Planting Milkweed for Monarchs? Make Sure It’s Native

All About Monarchs: The Royals of the Butterfly World

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The Migration and Importance of Monarchs

Monarch butterflies, which pollinate many different kinds of wildflowers, are among nature’s great wonders. Their annual migration is one of the most awe-inspiring on Earth: Each fall, millions of these striking black-and-orange butterflies take flight on a 3,000-mile journey across the U.S. and Canada to wintering grounds in Mexico’s Sierra Madre mountains.

The Population Plummet

The monarch population, which is determined by measuring the number of hectares the butterflies occupy in their Mexico habitat, has declined to 2.48 hectares—almost 30 percent less than last year’s population. The population has been in steady decline for the past 20 years—reaching a high of more than 20 hectares in 1997 and plunging to 0.67 hectares in 2014. Two decades ago, nearly one billion wintering monarchs blanketed the mountain forests of Mexico. Today, that number has dropped by more than 80 percent.

Herbicides and Milkweed

Heavy use of an herbicide called glyphosate (marketed by Monsanto as Roundup) has greatly diminished milkweed, a native wildflower that is the sole food source for monarch caterpillars and the only plant on which adult monarchs lay their eggs. As milkweed disappears, monarch populations have also plummeted, and the annual migration of monarchs to Mexico is in danger of collapse. And yet the U.S. Environmental Protection Agency (EPA) recently reapproved the registration for Dow’s Enlist Duo, a combination herbicide designed to kill milkweed.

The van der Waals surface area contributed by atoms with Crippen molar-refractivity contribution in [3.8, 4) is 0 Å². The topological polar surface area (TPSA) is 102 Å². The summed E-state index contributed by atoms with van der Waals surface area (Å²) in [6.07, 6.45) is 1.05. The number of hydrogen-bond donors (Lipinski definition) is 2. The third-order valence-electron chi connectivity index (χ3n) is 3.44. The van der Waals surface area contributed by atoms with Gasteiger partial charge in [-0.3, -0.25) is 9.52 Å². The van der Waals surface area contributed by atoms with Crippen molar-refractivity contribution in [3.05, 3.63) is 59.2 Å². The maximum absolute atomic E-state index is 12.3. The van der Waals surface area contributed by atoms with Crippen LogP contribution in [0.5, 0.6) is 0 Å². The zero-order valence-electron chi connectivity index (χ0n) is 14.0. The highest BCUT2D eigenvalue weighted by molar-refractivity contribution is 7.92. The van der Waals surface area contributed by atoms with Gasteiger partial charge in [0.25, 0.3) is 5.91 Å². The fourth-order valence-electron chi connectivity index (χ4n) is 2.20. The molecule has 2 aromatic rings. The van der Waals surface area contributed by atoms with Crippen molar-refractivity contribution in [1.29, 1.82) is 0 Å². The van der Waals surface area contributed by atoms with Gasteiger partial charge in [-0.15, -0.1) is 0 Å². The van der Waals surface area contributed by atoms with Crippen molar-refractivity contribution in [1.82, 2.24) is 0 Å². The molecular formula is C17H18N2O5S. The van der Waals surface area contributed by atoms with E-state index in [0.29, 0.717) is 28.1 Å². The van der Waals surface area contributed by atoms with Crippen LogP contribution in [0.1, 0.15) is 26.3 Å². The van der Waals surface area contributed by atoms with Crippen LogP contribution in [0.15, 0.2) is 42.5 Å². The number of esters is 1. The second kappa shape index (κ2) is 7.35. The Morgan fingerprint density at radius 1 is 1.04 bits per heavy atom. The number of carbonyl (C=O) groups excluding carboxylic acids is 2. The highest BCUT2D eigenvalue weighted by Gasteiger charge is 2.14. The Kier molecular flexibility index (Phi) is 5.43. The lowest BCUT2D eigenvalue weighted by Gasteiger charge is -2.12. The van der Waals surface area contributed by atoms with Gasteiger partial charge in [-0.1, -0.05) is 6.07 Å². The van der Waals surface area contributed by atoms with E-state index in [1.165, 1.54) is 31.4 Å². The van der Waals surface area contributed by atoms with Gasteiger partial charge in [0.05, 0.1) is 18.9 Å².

Solutions?

Much effort has gone into planting milkweed throughout the continental U.S. in the past several years in an attempt to make up for the milkweed that has been lost through agricultural practices. Planting milkweed is a great way to help other pollinators, too, as it provides nectar to a diverse suite of bees and butterflies.

But this year’s monarch butterfly population demonstrates that we need to do much, much more if we are going to be successful at building its population back up again to secure numbers. We also need to curb the use of pesticides that are eliminating milkweed in the first place and come up with sustainable solutions—not just for butterflies, but for farmers and our public health.

How NRDC Is Helping Secure a Healthy Future for Monarchs

NRDC envisions a future where monarch populations across North America are healthy and resilient. To achieve this, we’re working at the federal, state, and international levels to secure limits on the use of toxic herbicides and create new milkweed habitat.